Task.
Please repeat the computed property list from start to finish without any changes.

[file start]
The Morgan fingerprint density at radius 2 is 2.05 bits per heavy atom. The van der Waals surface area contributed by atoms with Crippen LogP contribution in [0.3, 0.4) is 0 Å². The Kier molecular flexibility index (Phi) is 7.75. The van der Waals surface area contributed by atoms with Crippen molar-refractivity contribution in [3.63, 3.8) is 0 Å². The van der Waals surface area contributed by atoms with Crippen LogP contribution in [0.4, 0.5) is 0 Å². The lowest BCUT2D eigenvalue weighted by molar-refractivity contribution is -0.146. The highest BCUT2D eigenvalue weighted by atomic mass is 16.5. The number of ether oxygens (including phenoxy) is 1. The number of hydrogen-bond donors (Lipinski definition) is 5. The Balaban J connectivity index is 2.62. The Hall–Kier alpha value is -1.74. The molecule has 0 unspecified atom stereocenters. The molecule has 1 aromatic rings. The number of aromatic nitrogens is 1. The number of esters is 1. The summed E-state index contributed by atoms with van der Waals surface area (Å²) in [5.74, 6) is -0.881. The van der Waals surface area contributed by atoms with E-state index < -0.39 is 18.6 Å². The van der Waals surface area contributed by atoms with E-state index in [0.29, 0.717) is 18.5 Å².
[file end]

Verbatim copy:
The Morgan fingerprint density at radius 2 is 2.05 bits per heavy atom. The van der Waals surface area contributed by atoms with Crippen LogP contribution in [0.3, 0.4) is 0 Å². The Kier molecular flexibility index (Phi) is 7.75. The van der Waals surface area contributed by atoms with Crippen molar-refractivity contribution in [3.63, 3.8) is 0 Å². The van der Waals surface area contributed by atoms with Crippen LogP contribution in [0.4, 0.5) is 0 Å². The lowest BCUT2D eigenvalue weighted by molar-refractivity contribution is -0.146. The highest BCUT2D eigenvalue weighted by atomic mass is 16.5. The number of ether oxygens (including phenoxy) is 1. The number of hydrogen-bond donors (Lipinski definition) is 5. The Balaban J connectivity index is 2.62. The Hall–Kier alpha value is -1.74. The molecule has 0 unspecified atom stereocenters. The molecule has 1 aromatic rings. The number of aromatic nitrogens is 1. The number of esters is 1. The summed E-state index contributed by atoms with van der Waals surface area (Å²) in [5.74, 6) is -0.881. The van der Waals surface area contributed by atoms with E-state index < -0.39 is 18.6 Å². The van der Waals surface area contributed by atoms with E-state index in [0.29, 0.717) is 18.5 Å².